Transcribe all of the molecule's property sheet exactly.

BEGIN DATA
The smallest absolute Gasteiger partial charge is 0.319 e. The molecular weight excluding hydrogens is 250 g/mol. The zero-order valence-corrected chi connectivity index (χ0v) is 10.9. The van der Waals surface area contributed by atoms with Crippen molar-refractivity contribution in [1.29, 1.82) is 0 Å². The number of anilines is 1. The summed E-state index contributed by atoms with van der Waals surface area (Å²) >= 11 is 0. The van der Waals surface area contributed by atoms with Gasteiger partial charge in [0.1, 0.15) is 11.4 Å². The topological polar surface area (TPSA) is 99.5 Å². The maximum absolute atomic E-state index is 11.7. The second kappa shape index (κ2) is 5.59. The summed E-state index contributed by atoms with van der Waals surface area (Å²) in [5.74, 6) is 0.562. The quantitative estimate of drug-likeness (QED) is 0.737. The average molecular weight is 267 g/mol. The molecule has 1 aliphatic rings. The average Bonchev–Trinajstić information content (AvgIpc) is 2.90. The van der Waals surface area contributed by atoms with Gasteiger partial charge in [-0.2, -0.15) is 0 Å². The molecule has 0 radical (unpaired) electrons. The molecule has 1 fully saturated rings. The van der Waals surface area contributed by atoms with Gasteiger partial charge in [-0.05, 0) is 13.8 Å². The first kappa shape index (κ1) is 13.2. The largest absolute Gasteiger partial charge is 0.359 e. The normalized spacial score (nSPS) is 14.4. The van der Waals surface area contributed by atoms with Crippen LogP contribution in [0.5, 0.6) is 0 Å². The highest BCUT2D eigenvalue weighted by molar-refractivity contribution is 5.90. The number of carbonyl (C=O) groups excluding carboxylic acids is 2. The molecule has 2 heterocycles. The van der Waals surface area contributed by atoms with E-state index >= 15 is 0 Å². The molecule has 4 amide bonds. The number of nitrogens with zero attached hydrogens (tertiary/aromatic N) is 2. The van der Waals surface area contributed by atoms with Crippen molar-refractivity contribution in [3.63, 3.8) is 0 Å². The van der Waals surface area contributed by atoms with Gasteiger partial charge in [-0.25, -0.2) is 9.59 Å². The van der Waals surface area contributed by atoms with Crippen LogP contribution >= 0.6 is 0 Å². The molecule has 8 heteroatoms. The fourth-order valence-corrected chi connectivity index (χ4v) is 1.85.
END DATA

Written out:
The smallest absolute Gasteiger partial charge is 0.319 e. The molecular weight excluding hydrogens is 250 g/mol. The zero-order valence-corrected chi connectivity index (χ0v) is 10.9. The van der Waals surface area contributed by atoms with Crippen molar-refractivity contribution in [1.29, 1.82) is 0 Å². The number of anilines is 1. The summed E-state index contributed by atoms with van der Waals surface area (Å²) >= 11 is 0. The van der Waals surface area contributed by atoms with Gasteiger partial charge in [0.1, 0.15) is 11.4 Å². The topological polar surface area (TPSA) is 99.5 Å². The maximum absolute atomic E-state index is 11.7. The second kappa shape index (κ2) is 5.59. The summed E-state index contributed by atoms with van der Waals surface area (Å²) in [5.74, 6) is 0.562. The quantitative estimate of drug-likeness (QED) is 0.737. The average molecular weight is 267 g/mol. The molecule has 1 aliphatic rings. The average Bonchev–Trinajstić information content (AvgIpc) is 2.90. The van der Waals surface area contributed by atoms with Gasteiger partial charge in [-0.2, -0.15) is 0 Å². The molecule has 0 radical (unpaired) electrons. The molecule has 1 fully saturated rings. The van der Waals surface area contributed by atoms with Gasteiger partial charge in [-0.05, 0) is 13.8 Å². The first kappa shape index (κ1) is 13.2. The largest absolute Gasteiger partial charge is 0.359 e. The normalized spacial score (nSPS) is 14.4. The van der Waals surface area contributed by atoms with Crippen LogP contribution in [0.5, 0.6) is 0 Å². The highest BCUT2D eigenvalue weighted by molar-refractivity contribution is 5.90. The number of carbonyl (C=O) groups excluding carboxylic acids is 2. The molecule has 2 heterocycles. The van der Waals surface area contributed by atoms with E-state index >= 15 is 0 Å². The molecule has 4 amide bonds. The number of nitrogens with zero attached hydrogens (tertiary/aromatic N) is 2. The van der Waals surface area contributed by atoms with Crippen molar-refractivity contribution in [3.63, 3.8) is 0 Å². The van der Waals surface area contributed by atoms with Gasteiger partial charge in [-0.25, -0.2) is 9.59 Å². The van der Waals surface area contributed by atoms with Crippen LogP contribution >= 0.6 is 0 Å². The molecule has 8 heteroatoms. The fourth-order valence-corrected chi connectivity index (χ4v) is 1.85.